Microsoft Brings Its Most Powerful Surface Models to 10 New Markets

Posted on June 30, 2016 by Paul Thurrott in Microsoft Surface with 0 Comments

sb-1tb

Microsoft announced today that it is bringing the 1 TB versions of its Surface Pro 4 and Surface Book devices to 10 new markets These devices had been available only in the U.S. and Canada since their initial January launch.

“Ever since Surface Book and Surface Pro 4 launched in October, we’ve loved seeing and hearing from our customers as they discover the power and versatility of Surface,” Microsoft senior communications manager Dan Laycock writes. “We’re happy to announce that 1TB storage-configurations of both Surface Pro 4 and Surface Book are becoming available in 10 additional markets starting today, with more to follow this summer.”

Availability is actually a bit staggered: Customers in Australia, Austria, China, France, Hong Kong, New Zealand, Switzerland, and the United Kingdom can purchase the devices at Microsoft Store and participating partner retailers and authorized resellers, Microsoft says. Availability in Germany and Japan begins later “this month” (since its June 30 I assume that means “July”). And customers in Belgium, Ireland, Luxembourg, and the Netherlands will be able to get a 1 TB Surface Pro 4—but not Surface Book, for whatever reason—later “this summer.”

As Microsoft notes, each of these devices also includes 6th generation Intel Core i7 processors and 16 GB of RAM, and in the case of Surface Book, discrete NVIDIA graphics as well.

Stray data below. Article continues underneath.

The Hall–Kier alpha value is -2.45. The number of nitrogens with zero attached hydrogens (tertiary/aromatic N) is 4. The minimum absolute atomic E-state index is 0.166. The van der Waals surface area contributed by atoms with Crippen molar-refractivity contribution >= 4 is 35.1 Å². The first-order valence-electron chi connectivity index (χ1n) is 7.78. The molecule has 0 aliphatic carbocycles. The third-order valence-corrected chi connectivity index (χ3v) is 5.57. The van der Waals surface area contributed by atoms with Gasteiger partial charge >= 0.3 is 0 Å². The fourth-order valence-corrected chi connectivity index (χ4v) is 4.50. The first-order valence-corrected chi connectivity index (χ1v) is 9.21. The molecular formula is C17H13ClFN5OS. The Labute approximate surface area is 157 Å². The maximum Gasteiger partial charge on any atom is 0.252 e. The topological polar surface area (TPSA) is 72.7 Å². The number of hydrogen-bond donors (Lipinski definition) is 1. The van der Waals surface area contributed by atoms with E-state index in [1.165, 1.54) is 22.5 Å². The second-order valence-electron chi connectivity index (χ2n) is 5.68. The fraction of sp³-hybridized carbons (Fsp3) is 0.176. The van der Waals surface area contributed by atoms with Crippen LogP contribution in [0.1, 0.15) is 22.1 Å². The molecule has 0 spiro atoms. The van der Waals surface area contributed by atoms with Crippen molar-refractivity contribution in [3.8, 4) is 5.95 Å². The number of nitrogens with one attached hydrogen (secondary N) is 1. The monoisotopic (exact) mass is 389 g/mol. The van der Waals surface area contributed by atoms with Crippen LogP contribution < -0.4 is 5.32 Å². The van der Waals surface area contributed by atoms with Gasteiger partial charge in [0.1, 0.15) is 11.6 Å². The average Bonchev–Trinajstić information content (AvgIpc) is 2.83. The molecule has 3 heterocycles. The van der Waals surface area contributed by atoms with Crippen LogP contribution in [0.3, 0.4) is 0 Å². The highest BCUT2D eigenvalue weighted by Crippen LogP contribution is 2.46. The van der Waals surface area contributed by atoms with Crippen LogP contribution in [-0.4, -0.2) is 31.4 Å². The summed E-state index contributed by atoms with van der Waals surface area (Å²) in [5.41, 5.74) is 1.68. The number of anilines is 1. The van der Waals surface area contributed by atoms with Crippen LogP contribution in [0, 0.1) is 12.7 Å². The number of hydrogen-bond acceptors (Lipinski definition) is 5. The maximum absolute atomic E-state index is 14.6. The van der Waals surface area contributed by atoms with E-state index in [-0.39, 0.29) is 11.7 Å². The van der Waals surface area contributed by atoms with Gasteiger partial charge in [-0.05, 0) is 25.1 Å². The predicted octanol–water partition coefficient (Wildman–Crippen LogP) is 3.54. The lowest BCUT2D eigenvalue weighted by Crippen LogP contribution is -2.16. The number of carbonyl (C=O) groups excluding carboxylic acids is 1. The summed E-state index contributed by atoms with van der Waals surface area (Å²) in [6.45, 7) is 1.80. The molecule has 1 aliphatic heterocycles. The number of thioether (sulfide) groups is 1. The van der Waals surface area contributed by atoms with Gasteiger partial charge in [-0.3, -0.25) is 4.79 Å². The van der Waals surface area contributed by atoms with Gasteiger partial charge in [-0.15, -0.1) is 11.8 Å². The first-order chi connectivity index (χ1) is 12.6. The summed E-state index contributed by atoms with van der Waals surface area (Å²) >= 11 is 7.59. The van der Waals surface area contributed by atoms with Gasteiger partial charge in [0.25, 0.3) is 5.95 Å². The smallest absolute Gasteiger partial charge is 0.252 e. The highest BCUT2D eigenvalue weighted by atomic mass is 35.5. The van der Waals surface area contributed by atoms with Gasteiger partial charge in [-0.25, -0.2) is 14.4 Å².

While the benefits—or necessity—of 1 TB of local storage is probably evident enough to most, Microsoft still feels the need to justify the heady costs of these devices, which range from $2700 for Surface Pro 4 (before the Type Cover) to $3200 for Surface Book.

“We talk to videographers and photographers who want the capacity to capture hundreds of large image files every day and process them in real time, without having to go back to their studios,” Laycock explains. “We hear from engineers, designers and researchers who render large files and work with huge amounts of data who appreciate the ability to access what they need whether they’re connected to a network or not, without being tied to a desk or office. Finally, there are people in a huge variety of fields – from legal to sales to medicine to digital art and music – who depend on a library of presentations, digital content, and image and video files relating to client projects who want truly instant access to all of these resources on job sites, in the air, and wherever else they may find themselves.”

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